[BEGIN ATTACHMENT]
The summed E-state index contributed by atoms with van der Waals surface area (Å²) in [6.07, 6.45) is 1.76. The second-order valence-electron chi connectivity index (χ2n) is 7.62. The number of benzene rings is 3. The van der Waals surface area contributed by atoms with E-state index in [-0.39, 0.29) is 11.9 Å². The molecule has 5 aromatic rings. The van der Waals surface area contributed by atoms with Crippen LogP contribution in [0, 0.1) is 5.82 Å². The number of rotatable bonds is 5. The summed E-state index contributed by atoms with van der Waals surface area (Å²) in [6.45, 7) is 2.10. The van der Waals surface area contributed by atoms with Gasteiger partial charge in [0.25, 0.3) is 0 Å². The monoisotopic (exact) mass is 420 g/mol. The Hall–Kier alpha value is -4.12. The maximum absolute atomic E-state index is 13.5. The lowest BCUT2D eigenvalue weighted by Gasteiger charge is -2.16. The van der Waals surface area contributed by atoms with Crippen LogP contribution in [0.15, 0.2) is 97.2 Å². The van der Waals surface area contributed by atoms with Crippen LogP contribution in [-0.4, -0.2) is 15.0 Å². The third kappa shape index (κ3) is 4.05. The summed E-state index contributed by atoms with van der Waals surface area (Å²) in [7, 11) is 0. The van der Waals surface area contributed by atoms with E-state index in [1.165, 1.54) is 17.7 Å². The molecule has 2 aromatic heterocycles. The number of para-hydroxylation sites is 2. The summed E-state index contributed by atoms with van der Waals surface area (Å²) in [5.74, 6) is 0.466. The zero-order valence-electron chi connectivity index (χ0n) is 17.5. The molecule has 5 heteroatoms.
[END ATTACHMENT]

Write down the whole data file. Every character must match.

The summed E-state index contributed by atoms with van der Waals surface area (Å²) in [6.07, 6.45) is 1.76. The second-order valence-electron chi connectivity index (χ2n) is 7.62. The number of benzene rings is 3. The van der Waals surface area contributed by atoms with E-state index in [-0.39, 0.29) is 11.9 Å². The molecule has 5 aromatic rings. The van der Waals surface area contributed by atoms with Crippen LogP contribution in [0, 0.1) is 5.82 Å². The number of rotatable bonds is 5. The summed E-state index contributed by atoms with van der Waals surface area (Å²) in [6.45, 7) is 2.10. The van der Waals surface area contributed by atoms with Gasteiger partial charge in [0.25, 0.3) is 0 Å². The monoisotopic (exact) mass is 420 g/mol. The Hall–Kier alpha value is -4.12. The maximum absolute atomic E-state index is 13.5. The lowest BCUT2D eigenvalue weighted by Gasteiger charge is -2.16. The van der Waals surface area contributed by atoms with Crippen LogP contribution in [0.15, 0.2) is 97.2 Å². The van der Waals surface area contributed by atoms with Crippen LogP contribution in [-0.4, -0.2) is 15.0 Å². The third kappa shape index (κ3) is 4.05. The summed E-state index contributed by atoms with van der Waals surface area (Å²) in [7, 11) is 0. The van der Waals surface area contributed by atoms with E-state index in [1.165, 1.54) is 17.7 Å². The molecule has 2 aromatic heterocycles. The number of para-hydroxylation sites is 2. The summed E-state index contributed by atoms with van der Waals surface area (Å²) in [5.74, 6) is 0.466. The zero-order valence-electron chi connectivity index (χ0n) is 17.5. The molecule has 5 heteroatoms.